Do you know anyone who is language-agnostic and has chosen a Perl MVC framework to build a new web application?
All of the people I know who have been using Perl frameworks (and there are many who have been using them very successfully) are people who would choose to do any programming task in Perl. But I don’t know of anyone who has thought to themselves “I need to build a new web application, let’s review all the framework options in all the languages - oh look, that Perl-based framework looks good, we’ll use that”. Do you?
I think that at least part of the problem is the sheer range of options that Perl gives you. There’s Maypole, Catalyst and Jifty. There are lightweight frameworks like CGI::Prototype and CGI::Application. I’ve almost certainly missed some. And now there’s Woodstock. Woodstock is the new framework which will be designed by Sebastian Riedel to fix “a lot of design mistakes in Catalyst”. And let’s not forget that Sebastian originally started the Catalyst project as a fork from Maypole because he didn’t like the direction it was taking.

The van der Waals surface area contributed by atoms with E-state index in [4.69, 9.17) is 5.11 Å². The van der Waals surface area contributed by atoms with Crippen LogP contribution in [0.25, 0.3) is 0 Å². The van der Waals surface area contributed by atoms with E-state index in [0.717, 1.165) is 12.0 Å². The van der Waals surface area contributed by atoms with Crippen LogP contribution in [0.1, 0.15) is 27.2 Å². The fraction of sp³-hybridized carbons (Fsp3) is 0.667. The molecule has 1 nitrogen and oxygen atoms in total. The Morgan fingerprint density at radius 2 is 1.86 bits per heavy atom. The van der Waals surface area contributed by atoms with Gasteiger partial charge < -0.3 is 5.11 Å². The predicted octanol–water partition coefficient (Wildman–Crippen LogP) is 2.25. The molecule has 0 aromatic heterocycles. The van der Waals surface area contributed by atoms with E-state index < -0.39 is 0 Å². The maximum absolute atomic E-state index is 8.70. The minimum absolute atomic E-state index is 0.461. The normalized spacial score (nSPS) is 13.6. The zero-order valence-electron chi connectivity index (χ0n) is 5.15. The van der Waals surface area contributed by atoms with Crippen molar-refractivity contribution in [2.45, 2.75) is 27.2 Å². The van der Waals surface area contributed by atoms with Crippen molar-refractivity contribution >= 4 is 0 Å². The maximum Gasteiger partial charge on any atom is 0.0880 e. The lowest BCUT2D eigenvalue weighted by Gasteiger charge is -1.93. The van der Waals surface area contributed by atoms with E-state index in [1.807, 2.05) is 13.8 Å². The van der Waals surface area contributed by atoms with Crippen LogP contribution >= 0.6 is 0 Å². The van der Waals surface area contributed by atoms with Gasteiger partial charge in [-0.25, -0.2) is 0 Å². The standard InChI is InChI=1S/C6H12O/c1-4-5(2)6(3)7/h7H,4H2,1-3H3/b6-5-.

Part of this stems from the perfectionism of the Perl community. If you’re not completely happy with the way that a module works, you fork it and write another version that works how you want it to work. This means that a new user looking for a module can now have more choice and choose one that works exactly how they want it to work. But the evidence would seem to indicate that they are unlikely to do that. They’ll either add another fork or they’ll decide that they can’t decide between the two very similar looking modules and go off to use something completely different (probably a different programming language completely).
The Ruby community doesn’t work that way. Rails isn’t perfect. I’m sure they realise that. But you don’t hear of people creating forks to make it work just the way they want. They just work within the restrictions and present a united front to people looking for an MVC framework. If you want an MVC framework in Ruby, there it is. Take it or leave it. And as it works well for the majority of cases, a lot of people take it.
So, as I see it, you have a choice. You either give people options and they decide it’s too hard to choose and go eslewhere. Or you tell them “this is how we do it” and hopefully they’ll like your solution. I used to think the Perl way was the right way to go, but now I’m not so sure.
Perhaps I should be a Ruby programmer :-)